Overview: The team meets face to face with Lord Opal. Back in the near past, Tim Drake has his memories restored by Zatanna.
Synopsis (spoilers ahead): The issue opens with an introduction page telling the reader what has happened to this point in the story. Then, into the current events, the entire group is finally gathered and, together, they manage to escape Lord Opal’s prison pits. They’re on their way to freedom when Opal himself intercedes, kryptonite in hand.
The story cuts to two days before when Tim last met Stephanie Brown. They’re having a not-so-romantic date on the Red Bird, Tim’s car, right in front of the Hall of Justice. Steph is pestering Tim to admit that they have run away from home, since everyone back in Gotham thinks they went to college and they’re not exactly doing that right now. In fact, they’re investigating… something. Which is not mentioned, something or someone always cuts them when they’re about to mention what it is that they’re investigating. The last something being a text from Stephanie’s father, Cluemaster, saying that he wants to connect with her, which is clearly a trigger for her and sends her into a bit of a crisis.
Thankfully – or not so thankfully – they’re interrupted by Zatanna. They called for her because they’d like to see if she can help them after their meeting with the other versions of themselves (back in the crossover Super Sons of Tomorrow). They’re confused and are not even sure what they’re looking for, and Zatanna realizes that Tim believes that his mind might have been tampered with. She goes into his mind and it promptly reveals an image of Bart, Cassie and Conner. He snaps out of the mind reading in a shock, as what he saw is “a whole other life”.
Back in Gemworld, Lord Opal is threatening the team, saying that since they trespassed in his kingdom everything of theirs should be considered his now. While he wastes his time speaking, Kid Flash steals the kryptonite from him and runs away with it, coming back to the scene in a few seconds. With Superboy now at his full power, the team attacks Opal and his troops. To fight back, Opal uses his power to disturb the realms of reality.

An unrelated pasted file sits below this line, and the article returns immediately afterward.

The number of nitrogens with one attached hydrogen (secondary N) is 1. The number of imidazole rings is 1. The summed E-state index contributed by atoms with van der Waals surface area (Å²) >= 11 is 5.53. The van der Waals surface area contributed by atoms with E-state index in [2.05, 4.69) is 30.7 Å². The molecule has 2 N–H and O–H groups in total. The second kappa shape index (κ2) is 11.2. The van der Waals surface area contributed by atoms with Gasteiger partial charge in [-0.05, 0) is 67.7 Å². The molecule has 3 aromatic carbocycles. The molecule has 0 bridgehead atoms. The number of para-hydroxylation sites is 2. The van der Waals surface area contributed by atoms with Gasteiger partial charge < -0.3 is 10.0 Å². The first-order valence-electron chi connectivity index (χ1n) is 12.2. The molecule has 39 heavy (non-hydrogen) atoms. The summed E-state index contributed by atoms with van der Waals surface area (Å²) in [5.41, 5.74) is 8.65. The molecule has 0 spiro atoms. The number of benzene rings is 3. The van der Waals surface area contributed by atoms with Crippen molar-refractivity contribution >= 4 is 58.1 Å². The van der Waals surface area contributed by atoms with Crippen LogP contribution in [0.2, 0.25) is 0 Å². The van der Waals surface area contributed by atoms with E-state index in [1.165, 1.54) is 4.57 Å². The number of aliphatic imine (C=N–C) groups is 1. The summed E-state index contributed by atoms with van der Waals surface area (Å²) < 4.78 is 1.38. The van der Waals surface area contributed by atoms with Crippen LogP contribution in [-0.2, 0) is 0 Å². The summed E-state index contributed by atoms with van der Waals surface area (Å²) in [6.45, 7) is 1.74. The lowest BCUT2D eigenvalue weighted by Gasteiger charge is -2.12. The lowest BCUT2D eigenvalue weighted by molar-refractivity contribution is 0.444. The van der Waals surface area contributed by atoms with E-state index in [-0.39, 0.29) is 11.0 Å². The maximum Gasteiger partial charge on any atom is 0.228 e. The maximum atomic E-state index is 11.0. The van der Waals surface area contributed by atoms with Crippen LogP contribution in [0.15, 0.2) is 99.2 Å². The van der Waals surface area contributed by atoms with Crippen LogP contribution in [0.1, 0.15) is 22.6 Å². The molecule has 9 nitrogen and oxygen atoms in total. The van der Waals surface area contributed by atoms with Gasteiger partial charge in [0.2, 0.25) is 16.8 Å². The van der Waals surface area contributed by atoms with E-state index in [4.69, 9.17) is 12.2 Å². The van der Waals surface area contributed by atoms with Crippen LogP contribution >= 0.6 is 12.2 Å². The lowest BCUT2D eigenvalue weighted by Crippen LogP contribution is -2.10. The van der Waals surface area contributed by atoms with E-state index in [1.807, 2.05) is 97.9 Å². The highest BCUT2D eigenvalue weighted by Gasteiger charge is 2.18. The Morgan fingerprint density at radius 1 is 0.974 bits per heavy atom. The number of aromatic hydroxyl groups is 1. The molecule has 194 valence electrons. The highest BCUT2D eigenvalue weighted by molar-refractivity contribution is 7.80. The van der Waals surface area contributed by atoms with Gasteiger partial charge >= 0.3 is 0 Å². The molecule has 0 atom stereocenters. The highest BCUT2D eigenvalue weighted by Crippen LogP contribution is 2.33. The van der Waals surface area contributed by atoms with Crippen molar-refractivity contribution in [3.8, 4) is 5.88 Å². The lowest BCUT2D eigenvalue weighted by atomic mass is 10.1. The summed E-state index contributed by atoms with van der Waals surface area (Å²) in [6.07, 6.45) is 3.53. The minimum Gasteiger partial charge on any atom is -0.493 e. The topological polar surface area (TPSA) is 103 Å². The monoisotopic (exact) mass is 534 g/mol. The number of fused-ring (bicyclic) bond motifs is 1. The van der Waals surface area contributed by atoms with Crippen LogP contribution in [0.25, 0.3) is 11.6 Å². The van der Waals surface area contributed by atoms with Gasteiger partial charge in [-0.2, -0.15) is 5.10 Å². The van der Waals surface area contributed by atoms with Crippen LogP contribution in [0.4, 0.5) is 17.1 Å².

Analysis: After five issues split half in half between flashbacks and current action, we get to the one that should have come in the first issue: Tim Drake’s memory. Bias aside, the only flashback that felt as relevant as this was Amethyst’s memories from the political gathering, which gave an understanding of the inner workings of Gemworld.
This, had it come in the first issue, would have contextualized the Young Justice team in the current DC Universe, building up a bit of tension. Now, in issue #5, it does little to create the mystery that it tries to create. Nevertheless, this is a much-awaited scene by fans of Drake and Stephanie Brown alike, them having disappeared from the pages of Detective Comics to never be seen again – until now.
It is a sweet sequence and very much Tim-Steph, focused on their interaction and banter. Kris Anka’s art is a good fit for this scene with how expressive his faces are, despite his weak backgrounds. One can’t help but feel that his style would benefit from a looser paneling instead of the rigid square lines which demand background and take away from the faces, which are most definitely his forte. Also to be considered is the sheer effort Wes Abbott – or any letterer who works in a book written by Bendis for the matter – puts into making dialogue such as this readable in a clear order.
John Timms and Gabe Eltaeb were the artists on the Gemworld scenes, Gleason and Sanchez being absent for this one. The change in artists led to some minor inconsistencies, such as Teen Lantern looking much older and an almost complete change in the design of the prison pits. The slight lack of intimacy with the world shows in most panels where Gemworld has a big importance, such as Lord Opal’s troops were just a grey blob of people.
And then, just as everything seems to be very bland, Timms and Eltaeb deliver a stunning page of Opal disrupting reality. Taking a page from Mitch Gerads’ style in Mr. Miracle, the color channels are dislocated creating a dizzying effect and, by far, the most impressive page in this issue.
Final Thoughts: This issue is torn between a very good flashback with bad timing and an engaging fight scene that gets split in half. Despite that, it still feels like it could have been the most relevant of the series since the first issue if it was placed better.